- Contract Packaging
- Leaders in Packaging
Article | August 9, 2007
Kellogg's to be up front about nutrition
Kellogg Co., Battle Creek, MI, announced June 14 that it is undertaking two major initiatives that further strengthen its commitment to meeting consumers’ health and nutrition needs.
One major phase will change the look of its front-panel packaging. Starting later this year, consumers will see Guideline Daily Amounts (GDAs) on the front of ready-to-eat cereal packages in the United States, Canada, and Mexico. In the U.S., new packaging will feature an easy-to-use labeling system on the top, right-hand corner of cereal boxes, identifying percentages of calories, total fat, sodium, and grams of sugar per serving. As such, the front-of-pack labels will also identify the nutrients American consumers need to consume more of, including fiber, calcium, potassium, magnesium, vitamin A, vitamin C, and vitamin E. The percentages are based on a typical 2,000-calorie daily diet.
The front-of-pack summary gives a quick snapshot of how a food fits into a consumer’s daily diet and complements the nutrition label found on the side panel. Kellogg first pioneered the use of GDAs in Europe and Australia, where the labeling approach has been well-received and adopted by the industry. Kellogg is also encouraging other food and beverage companies to join the initiative in the U.S. and is in ongoing dialogue with industry on uniformity in labeling.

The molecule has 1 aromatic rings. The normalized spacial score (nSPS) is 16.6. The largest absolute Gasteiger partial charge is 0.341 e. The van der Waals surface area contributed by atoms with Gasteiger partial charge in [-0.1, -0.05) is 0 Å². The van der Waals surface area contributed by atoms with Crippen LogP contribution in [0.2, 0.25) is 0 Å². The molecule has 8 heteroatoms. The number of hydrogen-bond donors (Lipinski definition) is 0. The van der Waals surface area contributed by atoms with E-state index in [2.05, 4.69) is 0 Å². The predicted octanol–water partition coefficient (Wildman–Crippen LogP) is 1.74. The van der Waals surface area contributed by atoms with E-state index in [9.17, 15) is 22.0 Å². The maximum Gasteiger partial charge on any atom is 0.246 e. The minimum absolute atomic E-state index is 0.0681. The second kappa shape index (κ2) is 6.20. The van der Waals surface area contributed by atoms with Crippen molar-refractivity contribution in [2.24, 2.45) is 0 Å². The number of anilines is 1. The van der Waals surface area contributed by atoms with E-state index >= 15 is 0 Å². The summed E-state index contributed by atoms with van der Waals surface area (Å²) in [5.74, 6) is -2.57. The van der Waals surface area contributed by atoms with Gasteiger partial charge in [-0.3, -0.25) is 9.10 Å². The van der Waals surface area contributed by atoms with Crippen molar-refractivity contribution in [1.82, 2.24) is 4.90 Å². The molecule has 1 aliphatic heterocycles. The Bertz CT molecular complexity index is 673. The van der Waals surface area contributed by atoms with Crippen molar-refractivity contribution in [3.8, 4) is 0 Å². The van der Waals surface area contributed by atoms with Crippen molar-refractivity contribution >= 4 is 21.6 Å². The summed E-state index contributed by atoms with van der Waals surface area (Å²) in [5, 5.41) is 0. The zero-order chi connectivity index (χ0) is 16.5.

Related Sponsored Content
Kellogg will change what and how it markets to children under 12 using nutrition criteria. The company will use its new internal standard, the Kellogg Global Nutrient Criteria (Nutrient Criteria), to determine which products will be marketed to children in all media.
The Nutrient Criteria set an upper threshold per serving of 200 calories, 2 g of saturated fat, labeled 0 g of trans fat, 230 mg of sodium and labeled 12 g of sugar.
Kellogg will apply the Nutrient Criteria to all of its products marketed to children under age 12 around the world. Those products that don’t meet the Criteria will either be reformulated to meet the Nutrient Criteria or they will no longer be marketed by the end of 2008.
Subject to existing contracts, the company also will not be using licensed characters as food forms, on front of pack, or in advertisements unless that food meets the Nutrient Criteria. Full implementation will be completed by the end of 2008.
E-BOOK SPECIAL REPORT
The 2014 Trends Report
Sign up to receive timely updates from our editors and download this e-book consisting of our editors' picks of most notable package designs. Updated for 2014!